Something that could influence the off-season preview is the following tweet from Dylan Hernandez of the Los Angeles Times:
"Dodgers' payroll will increase in 2011, GM Ned Colletti said."
The Dodgers' 2010 payroll was just over $102 million. For all we know, the Dodgers could raise payroll by $1 and it would technically be an "increase." However, this should be somewhat encouraging for Dodger fans. They aren't going to go on a massive spending spree, but at least there's hope for the off-season, unlike last year.
The Dodgers jumped into the off-season rather quickly, signing left-handed starter Ted Lilly to a 3-year, $33 million contract. Hernandez said Lilly will get a $3.5 million signing bonus spread out over the three years, as well as a full no-trade clause in the first two years of the deal.
On the surface, this isn't the worst deal in the world, now that we know the money. The Dodgers now have three established starting pitchers. In this market, $11 million a season for a guy who could give you an ERA in the mid-to-upper 3s and good control. Still, the Dodgers probably overpaid a bit for Lilly's services. The deal should be decent for the first two years, but the third year could be when the Dodgers regret giving a soon-to-be 35-year-old starter a three-year commitment.
Anyway, onto the Dodger free agents. The team has eight (remaining) free agents. Compared to last year's 15, this crop should be a lot easier to deal with. Lilly was a Type A free agent.
Dodger Free Agents
C Brad Ausmus
C Rod Barajas (Type B)
OF Reed Johnson
OF/1B Jay Gibbons
OF Scott Podsednik (Type B, $2M club option which he could void)
RHP Hiroki Kuroda (Type B)
RHP Vicente Padilla
RHP Jeff Weaver
Barajas: He was quite the surprise after coming over from the Mets in an August trade. He was so surprising he might have very well earned a spot on the 2011 team. His .297/.361/.578 line in 25 games was something the Dodgers haven't had out of the position in a long time. However, he is strictly a part-time player. If the Dodgers bring him back with the intention of him playing 130 games, his production won't look nearly as good. Arbitration: Yes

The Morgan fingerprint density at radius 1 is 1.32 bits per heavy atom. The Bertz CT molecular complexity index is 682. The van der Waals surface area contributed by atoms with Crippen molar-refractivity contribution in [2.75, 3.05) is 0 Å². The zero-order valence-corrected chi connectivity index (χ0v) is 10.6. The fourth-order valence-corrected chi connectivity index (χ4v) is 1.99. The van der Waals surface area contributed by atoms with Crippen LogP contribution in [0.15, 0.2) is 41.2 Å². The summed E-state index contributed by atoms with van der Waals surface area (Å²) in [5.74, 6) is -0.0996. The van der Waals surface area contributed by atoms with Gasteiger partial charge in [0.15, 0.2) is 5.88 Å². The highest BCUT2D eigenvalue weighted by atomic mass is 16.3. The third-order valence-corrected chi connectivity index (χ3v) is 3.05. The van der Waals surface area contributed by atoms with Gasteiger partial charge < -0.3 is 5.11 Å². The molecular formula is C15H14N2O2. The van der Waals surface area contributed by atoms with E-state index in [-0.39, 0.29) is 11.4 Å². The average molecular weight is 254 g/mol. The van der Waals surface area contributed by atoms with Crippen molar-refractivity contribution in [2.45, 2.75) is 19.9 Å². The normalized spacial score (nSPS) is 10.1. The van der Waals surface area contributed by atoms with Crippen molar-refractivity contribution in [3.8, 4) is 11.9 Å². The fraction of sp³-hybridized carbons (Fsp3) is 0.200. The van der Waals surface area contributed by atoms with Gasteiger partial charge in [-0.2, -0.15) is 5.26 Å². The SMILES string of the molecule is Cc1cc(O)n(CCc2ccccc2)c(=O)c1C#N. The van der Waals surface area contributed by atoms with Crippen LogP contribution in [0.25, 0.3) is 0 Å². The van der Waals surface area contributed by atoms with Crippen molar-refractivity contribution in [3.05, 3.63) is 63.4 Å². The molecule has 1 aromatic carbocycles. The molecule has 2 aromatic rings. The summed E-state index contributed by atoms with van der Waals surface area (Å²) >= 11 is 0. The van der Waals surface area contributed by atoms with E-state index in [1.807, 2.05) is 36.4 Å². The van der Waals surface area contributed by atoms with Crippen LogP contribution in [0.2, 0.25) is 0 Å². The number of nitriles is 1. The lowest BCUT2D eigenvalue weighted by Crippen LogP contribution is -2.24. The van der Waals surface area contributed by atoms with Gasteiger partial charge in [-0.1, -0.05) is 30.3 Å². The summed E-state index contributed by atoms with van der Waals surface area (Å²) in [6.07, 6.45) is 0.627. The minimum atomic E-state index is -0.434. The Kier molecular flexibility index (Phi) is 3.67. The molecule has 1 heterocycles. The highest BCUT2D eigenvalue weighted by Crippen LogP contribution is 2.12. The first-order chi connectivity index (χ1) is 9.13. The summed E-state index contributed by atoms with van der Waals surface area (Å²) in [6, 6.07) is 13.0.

Podsednik: When he came over from the Royals at the deadline, I thought it was a decent pickup. The fact that he is a Type B free agent made the deal a lot more acceptable. He didn't play much of the last month as he was injured. In spite of that, I would not be opposed to him coming back as a fourth outfielder. My fear is the Dodgers will give him 600 PAs as the regular left fielder, which would be a mistake. If he voids his option or the Dodgers buy him out, they can always offer him arbitration. A team are less likely to hesitate to sign him because he is a Type B free agent. If he comes back, he's a solid fourth outfielder -- if the Dodgers use him in that manner. Arbitration: Yes, without a doubt
Kuroda: I absolutely love Kuroda. He is a gamer. He is a battler. But unless he comes back at a reduced rate from his $13 million salary -- and he has no reason to do so -- then good for him and the Dodgers. Speculation is he could return to Japan to finish his career. With a potential $15 or $16 million arbitration case, that is a risk the Dodgers are not likely to take. Arbitration: No
Padilla: For a stretch last season, he was the Dodgers' best pitcher. A few poor outings toward the end of the season inflated his numbers. Padilla made $5.025 million last season (with $1 million deferred). If the Dodgers could bring him back at a similar rate, I'd be all for it. Unfortunately for the Dodgers, he just missed being a Type B free agent. But it could be beneficial in bringing him back. Arbitration: No
Ausmus is retiring. The Dodgers need to bring back Gibbons. He proved to be a valuable asset of the bench. He should be relatively easy to re-sign. I really don't see the need for Johnson. His .262/.291/.366 line and 5:50 BB:K ratio can easily be replaced. Weaver had a terrible season and appears to have nothing left in the tank, despite wanting to pitch one more season.
Next up: Arbitration-eligible players